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Mayor Blackberry's Back to School Adventure

(First in a series of Monday items following the takeover of the D.C. school system by Mayor Adrian Fenty. In addition to today's installment and yesterday's column, please check out the investigative series on the D.C. schools that began in Sunday's Post and continues through Tuesday.)

Time was that the model of a big-city mayor was the chunky ward-heeler who buddied up to the unions and contractors alike, regularly walked a well-trod path from one ethnic eatery to the next, and made sure to keep uniformed employees and teachers firmly on his side. Great--Fiorello LaGuardia, Richard Daley--and bad--Frank Hague of Jersey City, Frank Rizzo of Philadelphia--these were the reformers and the machine pols who seemed as if they could rule forever.

The latest fashion in mayors is one that borrows from the street-level, constituent service character of that earlier era but marries that populist passion with modern media technology. Washington's Adrian Fenty has clearly modeled himself after the crew of mayors who weld themselves to the Crackberry, show up at nearly every homicide scene, monitor the police radio so they know where the TV news live trucks will be on any given night, and make themselves seen at neighborhood meetings of every possible stripe.

Here are some choice descriptions from a recent New Yorker magazine piece:

"Sometimes the Mayor seems to think that he can wrest the ideal city into existence through sheer kinetic energy. ... [G]overning looks a lot like campaigning. The Mayor spends a great deal of time away from his office, appearing at half a dozen events most days, and holding multiple press conferences.... In times of crisis, his talent for connecting with people is a boon, but at other times it can appear contrived."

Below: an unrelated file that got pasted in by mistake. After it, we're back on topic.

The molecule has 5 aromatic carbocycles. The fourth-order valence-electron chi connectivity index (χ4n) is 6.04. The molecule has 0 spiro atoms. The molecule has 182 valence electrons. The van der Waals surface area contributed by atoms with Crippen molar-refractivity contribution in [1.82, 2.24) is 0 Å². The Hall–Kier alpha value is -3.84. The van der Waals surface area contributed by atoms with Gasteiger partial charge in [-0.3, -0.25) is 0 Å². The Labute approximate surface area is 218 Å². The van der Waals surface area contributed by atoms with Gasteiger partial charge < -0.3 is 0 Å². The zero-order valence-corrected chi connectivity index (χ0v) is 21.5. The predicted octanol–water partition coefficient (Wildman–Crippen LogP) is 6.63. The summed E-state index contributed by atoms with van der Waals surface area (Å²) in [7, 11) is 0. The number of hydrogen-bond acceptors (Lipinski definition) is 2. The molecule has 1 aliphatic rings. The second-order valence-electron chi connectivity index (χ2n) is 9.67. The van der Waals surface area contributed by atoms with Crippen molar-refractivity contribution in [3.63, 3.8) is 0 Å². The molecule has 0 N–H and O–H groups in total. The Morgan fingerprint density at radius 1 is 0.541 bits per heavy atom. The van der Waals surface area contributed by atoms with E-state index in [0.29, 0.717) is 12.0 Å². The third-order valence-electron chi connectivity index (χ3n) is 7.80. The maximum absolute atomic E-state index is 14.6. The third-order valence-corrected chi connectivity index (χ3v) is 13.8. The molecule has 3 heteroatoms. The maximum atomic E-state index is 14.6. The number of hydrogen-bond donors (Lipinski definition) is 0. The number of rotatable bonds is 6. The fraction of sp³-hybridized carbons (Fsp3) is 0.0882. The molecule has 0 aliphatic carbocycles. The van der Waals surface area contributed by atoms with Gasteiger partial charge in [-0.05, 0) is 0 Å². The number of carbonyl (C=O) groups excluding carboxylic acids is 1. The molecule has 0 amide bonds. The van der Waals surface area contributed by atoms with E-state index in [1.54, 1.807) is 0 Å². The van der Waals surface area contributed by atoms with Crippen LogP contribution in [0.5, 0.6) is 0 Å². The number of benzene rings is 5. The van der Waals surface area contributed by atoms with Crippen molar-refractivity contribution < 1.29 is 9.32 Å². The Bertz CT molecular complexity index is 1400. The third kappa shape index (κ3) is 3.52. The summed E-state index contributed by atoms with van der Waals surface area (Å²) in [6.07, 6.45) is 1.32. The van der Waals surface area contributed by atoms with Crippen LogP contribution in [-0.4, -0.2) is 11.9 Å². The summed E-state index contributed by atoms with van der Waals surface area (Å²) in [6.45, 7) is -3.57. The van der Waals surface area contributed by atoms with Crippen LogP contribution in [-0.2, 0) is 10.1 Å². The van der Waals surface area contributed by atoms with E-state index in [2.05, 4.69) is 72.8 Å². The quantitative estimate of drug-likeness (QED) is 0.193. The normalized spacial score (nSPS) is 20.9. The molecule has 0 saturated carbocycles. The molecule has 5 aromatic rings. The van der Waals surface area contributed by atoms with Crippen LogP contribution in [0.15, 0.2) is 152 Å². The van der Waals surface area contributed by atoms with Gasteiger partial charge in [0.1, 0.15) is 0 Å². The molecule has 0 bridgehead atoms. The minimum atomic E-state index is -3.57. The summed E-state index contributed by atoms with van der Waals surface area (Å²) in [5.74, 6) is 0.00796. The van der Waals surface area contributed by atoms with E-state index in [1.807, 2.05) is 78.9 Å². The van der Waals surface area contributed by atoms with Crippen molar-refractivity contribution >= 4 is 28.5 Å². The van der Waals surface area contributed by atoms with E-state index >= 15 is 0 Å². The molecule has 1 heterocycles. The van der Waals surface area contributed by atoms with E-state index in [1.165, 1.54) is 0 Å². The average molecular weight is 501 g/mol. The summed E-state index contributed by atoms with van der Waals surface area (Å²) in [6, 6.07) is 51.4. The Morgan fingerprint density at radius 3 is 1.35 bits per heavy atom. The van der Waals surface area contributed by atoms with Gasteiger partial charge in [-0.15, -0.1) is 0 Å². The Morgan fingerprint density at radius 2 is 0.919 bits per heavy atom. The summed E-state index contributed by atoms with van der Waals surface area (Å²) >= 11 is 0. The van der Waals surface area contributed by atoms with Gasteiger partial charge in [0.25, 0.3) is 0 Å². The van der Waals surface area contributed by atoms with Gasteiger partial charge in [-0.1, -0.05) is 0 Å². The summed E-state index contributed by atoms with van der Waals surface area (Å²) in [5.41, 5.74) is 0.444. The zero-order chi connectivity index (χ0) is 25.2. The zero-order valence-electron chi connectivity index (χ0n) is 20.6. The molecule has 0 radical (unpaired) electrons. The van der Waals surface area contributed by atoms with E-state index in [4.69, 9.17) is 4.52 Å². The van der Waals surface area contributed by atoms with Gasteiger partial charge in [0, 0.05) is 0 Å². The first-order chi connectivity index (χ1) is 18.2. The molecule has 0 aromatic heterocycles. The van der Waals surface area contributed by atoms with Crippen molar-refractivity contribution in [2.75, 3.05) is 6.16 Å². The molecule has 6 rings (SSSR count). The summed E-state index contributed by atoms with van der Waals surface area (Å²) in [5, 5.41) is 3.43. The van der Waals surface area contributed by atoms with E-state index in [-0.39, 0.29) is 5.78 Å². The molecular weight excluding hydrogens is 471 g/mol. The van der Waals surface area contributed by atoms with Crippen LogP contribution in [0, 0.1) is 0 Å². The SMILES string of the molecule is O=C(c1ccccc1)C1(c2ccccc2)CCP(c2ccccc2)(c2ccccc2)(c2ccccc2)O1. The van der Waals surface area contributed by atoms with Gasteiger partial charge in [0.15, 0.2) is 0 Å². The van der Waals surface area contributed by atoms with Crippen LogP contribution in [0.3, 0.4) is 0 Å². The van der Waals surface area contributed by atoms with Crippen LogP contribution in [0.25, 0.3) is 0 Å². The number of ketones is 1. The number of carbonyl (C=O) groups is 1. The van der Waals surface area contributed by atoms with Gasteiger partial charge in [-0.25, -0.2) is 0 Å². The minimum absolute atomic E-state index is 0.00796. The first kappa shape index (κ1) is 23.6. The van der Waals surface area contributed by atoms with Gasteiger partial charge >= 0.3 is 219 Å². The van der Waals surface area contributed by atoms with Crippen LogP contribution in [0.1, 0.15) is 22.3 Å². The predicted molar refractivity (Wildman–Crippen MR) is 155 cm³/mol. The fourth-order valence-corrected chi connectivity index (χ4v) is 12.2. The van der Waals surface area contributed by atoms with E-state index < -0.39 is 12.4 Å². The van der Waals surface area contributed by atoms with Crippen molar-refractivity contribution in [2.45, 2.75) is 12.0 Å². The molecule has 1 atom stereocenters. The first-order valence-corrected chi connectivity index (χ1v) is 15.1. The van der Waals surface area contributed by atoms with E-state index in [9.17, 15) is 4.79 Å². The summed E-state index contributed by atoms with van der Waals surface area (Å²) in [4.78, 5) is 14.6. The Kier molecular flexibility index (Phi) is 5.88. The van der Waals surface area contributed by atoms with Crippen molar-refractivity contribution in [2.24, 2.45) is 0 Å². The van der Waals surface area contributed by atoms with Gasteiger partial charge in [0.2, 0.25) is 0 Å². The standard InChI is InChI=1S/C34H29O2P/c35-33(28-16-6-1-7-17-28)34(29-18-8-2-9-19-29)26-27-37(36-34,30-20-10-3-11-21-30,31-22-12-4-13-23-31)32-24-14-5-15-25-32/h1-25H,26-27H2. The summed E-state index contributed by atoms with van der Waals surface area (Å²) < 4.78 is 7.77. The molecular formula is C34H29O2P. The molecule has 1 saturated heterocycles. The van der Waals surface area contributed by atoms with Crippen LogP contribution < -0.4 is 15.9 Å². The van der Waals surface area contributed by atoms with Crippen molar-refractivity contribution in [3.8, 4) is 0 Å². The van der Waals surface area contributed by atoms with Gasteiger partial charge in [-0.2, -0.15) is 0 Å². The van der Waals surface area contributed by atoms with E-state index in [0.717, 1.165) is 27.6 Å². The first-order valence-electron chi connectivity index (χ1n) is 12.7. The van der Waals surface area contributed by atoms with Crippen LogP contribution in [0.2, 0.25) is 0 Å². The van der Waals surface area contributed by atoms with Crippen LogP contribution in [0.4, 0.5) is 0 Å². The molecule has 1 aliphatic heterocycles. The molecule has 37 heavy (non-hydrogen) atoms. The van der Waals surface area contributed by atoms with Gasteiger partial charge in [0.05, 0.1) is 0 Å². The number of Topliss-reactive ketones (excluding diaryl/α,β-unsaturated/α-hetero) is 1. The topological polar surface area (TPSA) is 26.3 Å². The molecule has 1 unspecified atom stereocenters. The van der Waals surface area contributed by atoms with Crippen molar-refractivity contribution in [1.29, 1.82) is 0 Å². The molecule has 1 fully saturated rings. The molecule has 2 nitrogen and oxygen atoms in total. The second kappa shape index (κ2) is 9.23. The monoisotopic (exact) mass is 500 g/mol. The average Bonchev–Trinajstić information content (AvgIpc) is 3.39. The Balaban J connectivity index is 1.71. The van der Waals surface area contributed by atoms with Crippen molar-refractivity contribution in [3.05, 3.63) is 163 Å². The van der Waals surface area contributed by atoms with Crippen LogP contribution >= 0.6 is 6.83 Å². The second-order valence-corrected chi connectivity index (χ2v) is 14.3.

He "appointed new people--many of whom were very talented--to government jobs, and assigned these issues to them. But he wanted a signature initiative, and he decided to seek mayoral control of the public-school system...."

"...the Mayor is fanatic about his workout regimen...."

A New Yorker profile of Fenty, already? No, a profile of Antonio Villaraigosa, the more experienced mayor of Los Angeles, one of several big-city mayors Fenty has made a point of visiting and studying as he has engaged in his best practices tour of the nation--a process that may have contributed to the too-literal adoption of some other mayors' strategies and policies.

Los Angeles's first Hispanic mayor in more than a century has, like Michael Bloomberg in New York and Richard Daley the Younger in Chicago, tried to make a takeover of the public schools a centerpiece of his reform efforts. But the law in California--along with considerable opposition to his plan-- made it impossible for Villaraigosa to achieve anything close to the power that those other mayors have won. Fenty is already well ahead of his Los Angeles colleague in wresting control of the schools from the elected board that has had political authority over the system for many years. But Fenty too has faced both popular opposition and legal challenges.

Opponents of the Fenty takeover sought to put the schools control issue to the voters in a referendum, but the mayor outmaneuvered the anti-takeover crowd, and a D.C. Superior Court judge last week put the final kibosh on the referendum movement. Fenty values speed, deliberate action and competent management so highly that he believes the voters will support him even if he didn't specifically lay out his takeover plan in his campaign last fall. Fenty has been eager to complete his schools takeover soon enough so he could make a noticeable difference in the opening of school this fall. That would likely entail picking a new schools chief before August.

At this point, with the D.C. Council, Congress and apparently most of the voters either on Fenty's side or at least willing to give this a try (on the theory that nothing else has worked), Fenty is right to argue that his landslide victory gives him a mandate to make some dramatic changes.